The Effect of the Underrepresentation of Women in STEM Fields

Kelsey Decker

By Daniel Xiang, North Star Staffer

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Video: Since the beginning, STEM fields have had a large underrepresentation of women and this underrepresentation continues into today. When considering STEM fields most people automatically think of men being in those fields which is a stigma that women are trying to break. Women are trying to beat the odds, push new programs that will make women more open to considering the STEM field and showing men that women belong in the field.

FHN’s chapter of the Technology Student Association is preparing for the Boeing Final Flight competition and the VEX Robotics competition. The Final Flight competition will take place in the beginning of May, and the first VEX competition will be Dec. 9 at Troy; currently they are in the planning stages of the VEX competition, brainstorming ideas for their robot.

In the VEX competition, teams create and program a robot which they place on a game field filled with cones for the robots to interact with. The robots are programmed to place the cones on goals to earn points without a human steering, with an additional period where humans are allowed to directly steer the robot.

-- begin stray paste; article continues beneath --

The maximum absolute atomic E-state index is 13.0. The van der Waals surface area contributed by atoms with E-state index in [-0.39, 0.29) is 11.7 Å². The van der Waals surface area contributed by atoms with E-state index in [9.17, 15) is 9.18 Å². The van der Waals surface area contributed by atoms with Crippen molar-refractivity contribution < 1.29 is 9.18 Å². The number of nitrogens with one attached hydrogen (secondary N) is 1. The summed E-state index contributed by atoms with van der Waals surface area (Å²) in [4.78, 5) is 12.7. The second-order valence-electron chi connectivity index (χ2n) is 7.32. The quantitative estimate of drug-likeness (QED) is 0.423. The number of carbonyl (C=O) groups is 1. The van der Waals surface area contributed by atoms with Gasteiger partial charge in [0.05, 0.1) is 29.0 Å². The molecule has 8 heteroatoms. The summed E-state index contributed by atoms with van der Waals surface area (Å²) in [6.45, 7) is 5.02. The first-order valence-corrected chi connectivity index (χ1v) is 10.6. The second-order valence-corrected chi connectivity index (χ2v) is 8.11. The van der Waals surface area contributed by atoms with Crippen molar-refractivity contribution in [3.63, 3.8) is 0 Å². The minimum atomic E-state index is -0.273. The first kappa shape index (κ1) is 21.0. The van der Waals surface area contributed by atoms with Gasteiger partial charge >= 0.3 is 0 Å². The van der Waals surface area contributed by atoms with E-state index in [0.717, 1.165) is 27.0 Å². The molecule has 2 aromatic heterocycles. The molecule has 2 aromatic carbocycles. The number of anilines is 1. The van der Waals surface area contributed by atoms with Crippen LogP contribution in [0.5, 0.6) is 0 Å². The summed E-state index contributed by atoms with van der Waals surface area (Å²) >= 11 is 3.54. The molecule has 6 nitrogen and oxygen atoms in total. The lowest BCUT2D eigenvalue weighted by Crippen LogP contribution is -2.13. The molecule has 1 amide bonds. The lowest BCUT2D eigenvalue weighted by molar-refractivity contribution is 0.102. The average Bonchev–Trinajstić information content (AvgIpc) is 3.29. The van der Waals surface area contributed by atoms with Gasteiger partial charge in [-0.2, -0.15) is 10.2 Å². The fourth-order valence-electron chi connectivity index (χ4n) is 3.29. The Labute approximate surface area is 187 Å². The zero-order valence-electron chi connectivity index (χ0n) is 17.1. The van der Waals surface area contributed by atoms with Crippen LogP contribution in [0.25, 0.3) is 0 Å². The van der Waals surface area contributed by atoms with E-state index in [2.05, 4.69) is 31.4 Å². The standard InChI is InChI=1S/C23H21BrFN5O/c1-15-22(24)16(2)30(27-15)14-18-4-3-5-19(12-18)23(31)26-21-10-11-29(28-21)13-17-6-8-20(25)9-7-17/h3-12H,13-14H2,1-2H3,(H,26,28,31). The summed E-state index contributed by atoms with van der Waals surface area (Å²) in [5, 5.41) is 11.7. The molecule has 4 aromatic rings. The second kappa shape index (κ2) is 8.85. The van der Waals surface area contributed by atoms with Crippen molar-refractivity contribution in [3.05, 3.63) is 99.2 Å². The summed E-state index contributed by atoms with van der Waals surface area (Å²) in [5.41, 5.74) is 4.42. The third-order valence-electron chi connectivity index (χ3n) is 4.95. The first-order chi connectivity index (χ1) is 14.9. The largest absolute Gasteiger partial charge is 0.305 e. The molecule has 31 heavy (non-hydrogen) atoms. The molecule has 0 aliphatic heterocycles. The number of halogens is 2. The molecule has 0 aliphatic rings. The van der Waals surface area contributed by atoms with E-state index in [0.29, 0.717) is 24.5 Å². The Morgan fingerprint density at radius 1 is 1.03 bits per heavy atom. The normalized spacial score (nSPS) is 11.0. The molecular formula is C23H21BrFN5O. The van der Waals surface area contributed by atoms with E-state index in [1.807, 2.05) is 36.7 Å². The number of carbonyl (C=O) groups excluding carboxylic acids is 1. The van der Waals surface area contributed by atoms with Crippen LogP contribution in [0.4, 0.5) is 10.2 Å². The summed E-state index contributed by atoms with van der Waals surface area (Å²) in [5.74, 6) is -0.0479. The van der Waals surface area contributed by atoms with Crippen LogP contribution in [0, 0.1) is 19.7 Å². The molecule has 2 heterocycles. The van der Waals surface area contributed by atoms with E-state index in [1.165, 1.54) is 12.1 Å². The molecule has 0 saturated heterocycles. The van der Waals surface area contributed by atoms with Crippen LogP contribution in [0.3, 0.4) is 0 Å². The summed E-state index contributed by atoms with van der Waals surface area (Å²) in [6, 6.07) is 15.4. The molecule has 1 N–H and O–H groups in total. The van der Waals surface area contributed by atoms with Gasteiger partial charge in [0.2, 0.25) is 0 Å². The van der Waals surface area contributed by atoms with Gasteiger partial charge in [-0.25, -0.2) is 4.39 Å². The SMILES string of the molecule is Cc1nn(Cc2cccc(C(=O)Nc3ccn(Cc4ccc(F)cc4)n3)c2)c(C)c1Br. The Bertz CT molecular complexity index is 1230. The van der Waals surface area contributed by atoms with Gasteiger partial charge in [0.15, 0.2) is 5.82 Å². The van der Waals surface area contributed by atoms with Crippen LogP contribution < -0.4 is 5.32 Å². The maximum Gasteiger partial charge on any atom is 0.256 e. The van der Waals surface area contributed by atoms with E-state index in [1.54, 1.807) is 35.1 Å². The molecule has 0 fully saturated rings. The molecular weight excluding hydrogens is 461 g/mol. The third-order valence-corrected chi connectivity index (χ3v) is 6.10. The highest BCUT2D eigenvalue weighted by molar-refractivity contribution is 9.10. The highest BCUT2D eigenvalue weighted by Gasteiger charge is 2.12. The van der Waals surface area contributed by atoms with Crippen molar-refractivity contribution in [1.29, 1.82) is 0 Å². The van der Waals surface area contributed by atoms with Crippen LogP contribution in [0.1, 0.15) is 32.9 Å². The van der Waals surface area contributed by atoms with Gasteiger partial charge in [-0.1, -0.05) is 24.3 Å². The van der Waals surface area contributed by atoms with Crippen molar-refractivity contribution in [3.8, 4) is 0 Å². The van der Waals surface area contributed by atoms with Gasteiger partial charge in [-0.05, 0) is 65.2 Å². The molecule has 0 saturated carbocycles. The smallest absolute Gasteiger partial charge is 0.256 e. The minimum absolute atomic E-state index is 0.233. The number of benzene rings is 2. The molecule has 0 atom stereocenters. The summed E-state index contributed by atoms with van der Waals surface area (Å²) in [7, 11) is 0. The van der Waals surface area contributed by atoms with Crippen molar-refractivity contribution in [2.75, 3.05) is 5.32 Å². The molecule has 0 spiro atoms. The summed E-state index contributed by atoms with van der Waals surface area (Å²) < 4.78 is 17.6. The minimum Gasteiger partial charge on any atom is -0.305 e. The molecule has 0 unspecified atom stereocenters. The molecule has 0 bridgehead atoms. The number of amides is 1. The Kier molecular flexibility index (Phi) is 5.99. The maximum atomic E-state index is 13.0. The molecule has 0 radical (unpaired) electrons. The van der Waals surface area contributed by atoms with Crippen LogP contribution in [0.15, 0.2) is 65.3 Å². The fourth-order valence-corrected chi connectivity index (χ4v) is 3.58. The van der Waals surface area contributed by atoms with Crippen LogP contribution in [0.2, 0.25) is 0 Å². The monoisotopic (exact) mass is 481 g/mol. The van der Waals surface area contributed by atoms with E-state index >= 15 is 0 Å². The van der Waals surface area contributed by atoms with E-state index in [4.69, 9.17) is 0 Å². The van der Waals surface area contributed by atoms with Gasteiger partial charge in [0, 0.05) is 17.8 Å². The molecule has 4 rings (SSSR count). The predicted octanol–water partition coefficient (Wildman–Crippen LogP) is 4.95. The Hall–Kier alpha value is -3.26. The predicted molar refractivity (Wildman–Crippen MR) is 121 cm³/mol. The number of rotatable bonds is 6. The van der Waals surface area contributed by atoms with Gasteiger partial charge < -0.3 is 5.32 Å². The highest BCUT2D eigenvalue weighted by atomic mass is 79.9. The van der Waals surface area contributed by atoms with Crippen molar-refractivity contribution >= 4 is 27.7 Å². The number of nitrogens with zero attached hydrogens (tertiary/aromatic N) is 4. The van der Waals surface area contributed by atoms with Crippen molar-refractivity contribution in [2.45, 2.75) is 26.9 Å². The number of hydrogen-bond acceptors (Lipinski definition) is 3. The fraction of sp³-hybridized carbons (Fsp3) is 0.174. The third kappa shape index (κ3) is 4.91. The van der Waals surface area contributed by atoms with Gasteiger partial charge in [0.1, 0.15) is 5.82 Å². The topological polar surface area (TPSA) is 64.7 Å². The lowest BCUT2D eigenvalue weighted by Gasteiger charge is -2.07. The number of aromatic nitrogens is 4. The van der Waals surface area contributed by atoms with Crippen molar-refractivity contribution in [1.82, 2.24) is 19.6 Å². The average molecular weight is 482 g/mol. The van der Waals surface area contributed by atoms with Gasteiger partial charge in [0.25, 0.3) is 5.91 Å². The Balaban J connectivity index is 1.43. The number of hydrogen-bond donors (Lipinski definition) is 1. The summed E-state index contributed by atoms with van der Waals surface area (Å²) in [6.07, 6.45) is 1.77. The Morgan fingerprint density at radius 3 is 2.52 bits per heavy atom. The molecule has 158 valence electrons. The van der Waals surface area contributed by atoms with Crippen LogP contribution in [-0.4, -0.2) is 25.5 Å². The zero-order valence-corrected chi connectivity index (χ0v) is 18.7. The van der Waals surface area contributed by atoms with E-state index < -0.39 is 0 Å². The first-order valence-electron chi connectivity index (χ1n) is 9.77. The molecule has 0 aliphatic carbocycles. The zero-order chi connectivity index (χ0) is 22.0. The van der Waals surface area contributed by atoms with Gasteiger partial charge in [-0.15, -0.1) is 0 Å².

“I joined TSA because I’ve always been fascinated with building things and programming things and learning how things work,” senior Caitlind Walker, president of TSA, said. “I like that we get the chance to actually work on real-world engineering sort of issues.”

TSA is a nonprofit organization dedicated to giving middle and high school students experience in STEM fields, giving them a chance to apply their abilities and learn leadership skills. The chapters are student led; Michael Green, the club’s sponsor, takes an advising role while the members decide what to do. For example, the FHN chapter is currently working with Vegetarian Club to make an automatic watering system for their plants. TSA chapters can also participate in competitions, where each chapter can use their skills to compete with each other on how best they can achieve a certain goal, such as making a glider fly the furthest or programming a robot to move objects without steering.

“The students get excited about it, and if you get excited about it, and it’s fun, it’s like an ideal situation,” Green said. “If something’s fun, it doesn’t seem like work; it’s play. It’s structured play at that point.” (Brief by Daniel Xiang)

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